Other jobs in Kamaishi included removing dirt, oil, and other debris from the gutters, cleaning a mound of what used to be a barbershop, and walking around Kamaishi with a map to mark down which buildings still need to be cleaned out before being torn down. Another incident that left an impact on me during volunteering was cleaning the pile of debris that was once a barbershop. While cleaning up, an old woman sitting in the back of a taxi passed by, and seeing the volunteers, she bowed her head deeply towards us. It was a silent display of gratitude and I’m not sure if any of the other volunteers noticed, but the old woman bowing silently in the taxi left a deep impression on me.
However, we are all volunteers. As volunteers, we have no expectations to be thanked. Instead after volunteering, we thank the person who asked us to volunteer before leaving the work site. Thank you for letting us work here. In November at the quick volunteer orientation, we were told that volunteers should not have the mindset of ボランティアをしてあげる, but instead think in terms of ボランティアをさせて頂く. I will humbly receive the favor of volunteering, not I will give you my help volunteering. It is with this spirit that we volunteer. We are all grateful for being allowed to work in such an area, grateful to learn from the experience of volunteering.
I met many wonderful people during my stay in Iwate. All of the volunteers are truly people to look up to. They spend their free time, their weekends, volunteering. Some even spend all their time volunteering, with no salary or income. They all know that there is still a lot left to do, but they work while smiling, laughing. Everyone works as hard as they can, does the job as best they can. If I have the chance, I want to volunteer a third time this spring. I hope that other Willamette students will go and volunteer as well. While the jobs vary in type and intensity, help is always welcome.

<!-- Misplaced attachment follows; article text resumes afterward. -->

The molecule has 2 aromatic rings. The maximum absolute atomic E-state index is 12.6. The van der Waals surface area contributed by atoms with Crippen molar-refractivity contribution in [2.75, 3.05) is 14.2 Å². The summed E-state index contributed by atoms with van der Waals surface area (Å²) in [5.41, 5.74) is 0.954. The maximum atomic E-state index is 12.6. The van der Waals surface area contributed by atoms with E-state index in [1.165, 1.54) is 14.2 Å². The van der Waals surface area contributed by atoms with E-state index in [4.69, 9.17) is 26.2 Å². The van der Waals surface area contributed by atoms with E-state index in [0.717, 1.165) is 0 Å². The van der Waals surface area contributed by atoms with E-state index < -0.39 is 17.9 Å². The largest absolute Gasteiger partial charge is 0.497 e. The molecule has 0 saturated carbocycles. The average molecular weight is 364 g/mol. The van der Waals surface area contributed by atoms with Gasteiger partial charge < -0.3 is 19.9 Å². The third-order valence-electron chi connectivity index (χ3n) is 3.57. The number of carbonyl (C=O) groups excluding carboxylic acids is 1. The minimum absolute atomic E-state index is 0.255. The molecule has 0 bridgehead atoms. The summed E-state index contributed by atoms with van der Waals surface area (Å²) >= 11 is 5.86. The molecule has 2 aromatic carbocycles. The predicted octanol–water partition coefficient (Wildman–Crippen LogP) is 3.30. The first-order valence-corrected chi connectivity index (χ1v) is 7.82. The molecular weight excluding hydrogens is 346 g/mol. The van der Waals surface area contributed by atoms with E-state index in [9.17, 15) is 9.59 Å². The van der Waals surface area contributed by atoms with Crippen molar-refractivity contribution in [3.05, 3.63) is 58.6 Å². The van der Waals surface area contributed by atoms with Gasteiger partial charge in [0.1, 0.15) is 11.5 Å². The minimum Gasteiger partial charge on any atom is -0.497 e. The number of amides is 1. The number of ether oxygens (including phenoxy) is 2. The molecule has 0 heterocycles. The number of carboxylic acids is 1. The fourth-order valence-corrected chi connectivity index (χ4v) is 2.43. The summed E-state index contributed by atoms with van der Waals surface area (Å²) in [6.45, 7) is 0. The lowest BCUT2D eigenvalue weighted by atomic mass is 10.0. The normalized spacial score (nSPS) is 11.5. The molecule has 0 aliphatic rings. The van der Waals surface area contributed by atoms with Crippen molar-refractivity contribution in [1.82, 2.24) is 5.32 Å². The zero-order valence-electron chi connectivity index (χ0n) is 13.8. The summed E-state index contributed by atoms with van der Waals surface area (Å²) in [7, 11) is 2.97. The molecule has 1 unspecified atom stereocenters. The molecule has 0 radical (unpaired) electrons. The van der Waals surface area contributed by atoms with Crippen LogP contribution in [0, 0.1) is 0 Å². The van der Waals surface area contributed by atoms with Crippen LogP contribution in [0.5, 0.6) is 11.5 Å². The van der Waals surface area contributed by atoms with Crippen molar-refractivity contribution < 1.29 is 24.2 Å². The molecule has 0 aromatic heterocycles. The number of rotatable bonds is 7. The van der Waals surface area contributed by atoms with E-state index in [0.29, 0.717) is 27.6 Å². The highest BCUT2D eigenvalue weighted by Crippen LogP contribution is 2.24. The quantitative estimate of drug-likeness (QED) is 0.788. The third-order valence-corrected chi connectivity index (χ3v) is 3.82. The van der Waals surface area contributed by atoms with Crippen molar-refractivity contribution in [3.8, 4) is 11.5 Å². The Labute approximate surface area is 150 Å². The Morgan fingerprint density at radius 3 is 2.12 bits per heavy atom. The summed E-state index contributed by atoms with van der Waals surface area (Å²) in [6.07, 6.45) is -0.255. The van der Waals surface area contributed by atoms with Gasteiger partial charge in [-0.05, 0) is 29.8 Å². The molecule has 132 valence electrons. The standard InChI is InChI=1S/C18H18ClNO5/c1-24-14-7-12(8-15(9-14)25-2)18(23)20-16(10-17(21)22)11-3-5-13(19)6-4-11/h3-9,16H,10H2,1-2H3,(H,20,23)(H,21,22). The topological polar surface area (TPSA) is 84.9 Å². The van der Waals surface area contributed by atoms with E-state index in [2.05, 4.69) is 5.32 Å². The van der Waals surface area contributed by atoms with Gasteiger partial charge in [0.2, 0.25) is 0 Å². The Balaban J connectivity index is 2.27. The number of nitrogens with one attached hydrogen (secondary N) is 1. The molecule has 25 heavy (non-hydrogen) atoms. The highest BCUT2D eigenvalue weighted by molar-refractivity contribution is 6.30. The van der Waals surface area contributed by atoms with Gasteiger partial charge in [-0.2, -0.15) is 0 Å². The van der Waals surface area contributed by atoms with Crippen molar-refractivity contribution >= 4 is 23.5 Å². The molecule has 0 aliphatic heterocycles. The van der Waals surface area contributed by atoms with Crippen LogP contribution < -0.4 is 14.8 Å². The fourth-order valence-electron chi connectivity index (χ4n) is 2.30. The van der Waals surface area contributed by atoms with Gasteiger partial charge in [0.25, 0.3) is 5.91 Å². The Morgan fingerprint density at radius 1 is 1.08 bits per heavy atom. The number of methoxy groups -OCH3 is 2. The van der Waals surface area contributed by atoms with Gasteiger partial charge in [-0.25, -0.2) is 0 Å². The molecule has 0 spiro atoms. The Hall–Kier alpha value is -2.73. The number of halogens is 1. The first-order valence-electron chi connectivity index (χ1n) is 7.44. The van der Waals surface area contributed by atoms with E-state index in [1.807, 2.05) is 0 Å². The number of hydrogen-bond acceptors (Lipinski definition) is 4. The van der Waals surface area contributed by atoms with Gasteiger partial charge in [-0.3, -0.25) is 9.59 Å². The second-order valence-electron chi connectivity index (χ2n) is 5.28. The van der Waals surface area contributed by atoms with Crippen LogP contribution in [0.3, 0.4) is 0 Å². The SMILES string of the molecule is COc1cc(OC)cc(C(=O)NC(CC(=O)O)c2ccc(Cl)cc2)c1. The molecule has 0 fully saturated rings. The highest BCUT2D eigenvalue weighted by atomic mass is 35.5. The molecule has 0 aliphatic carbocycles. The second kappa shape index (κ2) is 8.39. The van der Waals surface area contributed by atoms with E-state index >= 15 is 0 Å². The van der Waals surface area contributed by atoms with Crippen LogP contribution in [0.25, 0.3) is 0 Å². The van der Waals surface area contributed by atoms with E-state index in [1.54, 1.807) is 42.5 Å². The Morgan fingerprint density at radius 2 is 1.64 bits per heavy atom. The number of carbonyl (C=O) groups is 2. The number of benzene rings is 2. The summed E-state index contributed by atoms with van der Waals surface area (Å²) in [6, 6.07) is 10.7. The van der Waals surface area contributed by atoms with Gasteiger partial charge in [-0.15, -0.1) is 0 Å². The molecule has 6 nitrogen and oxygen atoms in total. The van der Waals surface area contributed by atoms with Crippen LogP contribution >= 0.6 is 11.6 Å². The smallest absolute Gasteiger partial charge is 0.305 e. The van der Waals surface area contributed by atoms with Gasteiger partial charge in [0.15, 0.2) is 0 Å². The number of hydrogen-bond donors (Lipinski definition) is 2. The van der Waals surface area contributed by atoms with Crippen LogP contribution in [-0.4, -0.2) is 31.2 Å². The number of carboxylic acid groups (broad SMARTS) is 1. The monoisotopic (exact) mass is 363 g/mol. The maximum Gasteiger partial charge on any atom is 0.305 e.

I apologize at how long this email has become, but it is my hope that JSSL will spread the message that although nearly a year has passed, Tohoku should not be forgotten. Even though the pictures make it seem as if everything has been cleaned up, that is not the reality of the situation. A lot remains to be done.
I wish you luck with Sakura Matsuri preparations and such. I am also very impressed at your organization in welcoming the ASP students this year. Keep up the good work!
Thank you.
Peace and Love,
Micah Hisa Mizukami

[*] The buildings in Kamaishi reduced to foundation were mostly torn down later. Rikuzentakata’s buildings were not, they were washed away. –Anna

 Thanks again to Anna Thomas of the HANDS Kitakami NPO for allowing us to reprint Micah’s letter.